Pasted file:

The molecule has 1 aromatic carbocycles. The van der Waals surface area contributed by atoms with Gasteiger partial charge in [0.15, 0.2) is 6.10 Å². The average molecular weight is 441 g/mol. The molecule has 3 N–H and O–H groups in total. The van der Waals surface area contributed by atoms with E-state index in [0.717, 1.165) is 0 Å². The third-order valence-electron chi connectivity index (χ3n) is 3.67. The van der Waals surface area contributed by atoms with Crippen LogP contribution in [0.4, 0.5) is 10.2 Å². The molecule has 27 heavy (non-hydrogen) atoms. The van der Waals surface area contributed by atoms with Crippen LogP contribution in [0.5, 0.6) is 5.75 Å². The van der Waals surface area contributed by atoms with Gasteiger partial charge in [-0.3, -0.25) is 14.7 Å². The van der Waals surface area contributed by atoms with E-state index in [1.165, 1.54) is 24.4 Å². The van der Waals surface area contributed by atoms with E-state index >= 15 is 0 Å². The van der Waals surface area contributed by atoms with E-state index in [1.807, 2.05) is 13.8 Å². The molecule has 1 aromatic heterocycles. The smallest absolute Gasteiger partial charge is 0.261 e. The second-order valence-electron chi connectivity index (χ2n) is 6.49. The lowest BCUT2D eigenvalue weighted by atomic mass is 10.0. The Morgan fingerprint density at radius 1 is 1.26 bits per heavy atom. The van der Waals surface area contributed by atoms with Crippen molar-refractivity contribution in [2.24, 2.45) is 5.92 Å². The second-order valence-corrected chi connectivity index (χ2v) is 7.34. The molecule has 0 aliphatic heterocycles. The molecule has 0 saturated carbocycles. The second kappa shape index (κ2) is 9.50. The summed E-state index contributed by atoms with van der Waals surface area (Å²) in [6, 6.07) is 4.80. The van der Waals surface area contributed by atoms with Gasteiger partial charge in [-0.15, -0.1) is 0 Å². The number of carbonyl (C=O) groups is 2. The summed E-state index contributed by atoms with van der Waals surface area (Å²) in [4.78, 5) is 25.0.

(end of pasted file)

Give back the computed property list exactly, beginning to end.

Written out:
The molecule has 1 aromatic carbocycles. The van der Waals surface area contributed by atoms with Gasteiger partial charge in [0.15, 0.2) is 6.10 Å². The average molecular weight is 441 g/mol. The molecule has 3 N–H and O–H groups in total. The van der Waals surface area contributed by atoms with E-state index in [0.717, 1.165) is 0 Å². The third-order valence-electron chi connectivity index (χ3n) is 3.67. The van der Waals surface area contributed by atoms with Crippen LogP contribution in [0.4, 0.5) is 10.2 Å². The molecule has 27 heavy (non-hydrogen) atoms. The van der Waals surface area contributed by atoms with Crippen LogP contribution in [0.5, 0.6) is 5.75 Å². The van der Waals surface area contributed by atoms with Gasteiger partial charge in [-0.3, -0.25) is 14.7 Å². The van der Waals surface area contributed by atoms with E-state index in [1.165, 1.54) is 24.4 Å². The van der Waals surface area contributed by atoms with E-state index >= 15 is 0 Å². The van der Waals surface area contributed by atoms with E-state index in [1.807, 2.05) is 13.8 Å². The molecule has 1 aromatic heterocycles. The smallest absolute Gasteiger partial charge is 0.261 e. The second-order valence-electron chi connectivity index (χ2n) is 6.49. The lowest BCUT2D eigenvalue weighted by atomic mass is 10.0. The Morgan fingerprint density at radius 1 is 1.26 bits per heavy atom. The van der Waals surface area contributed by atoms with Crippen molar-refractivity contribution in [2.24, 2.45) is 5.92 Å². The second-order valence-corrected chi connectivity index (χ2v) is 7.34. The molecule has 0 aliphatic heterocycles. The molecule has 0 saturated carbocycles. The second kappa shape index (κ2) is 9.50. The summed E-state index contributed by atoms with van der Waals surface area (Å²) in [6, 6.07) is 4.80. The van der Waals surface area contributed by atoms with Gasteiger partial charge in [-0.15, -0.1) is 0 Å². The number of carbonyl (C=O) groups is 2. The summed E-state index contributed by atoms with van der Waals surface area (Å²) in [4.78, 5) is 25.0.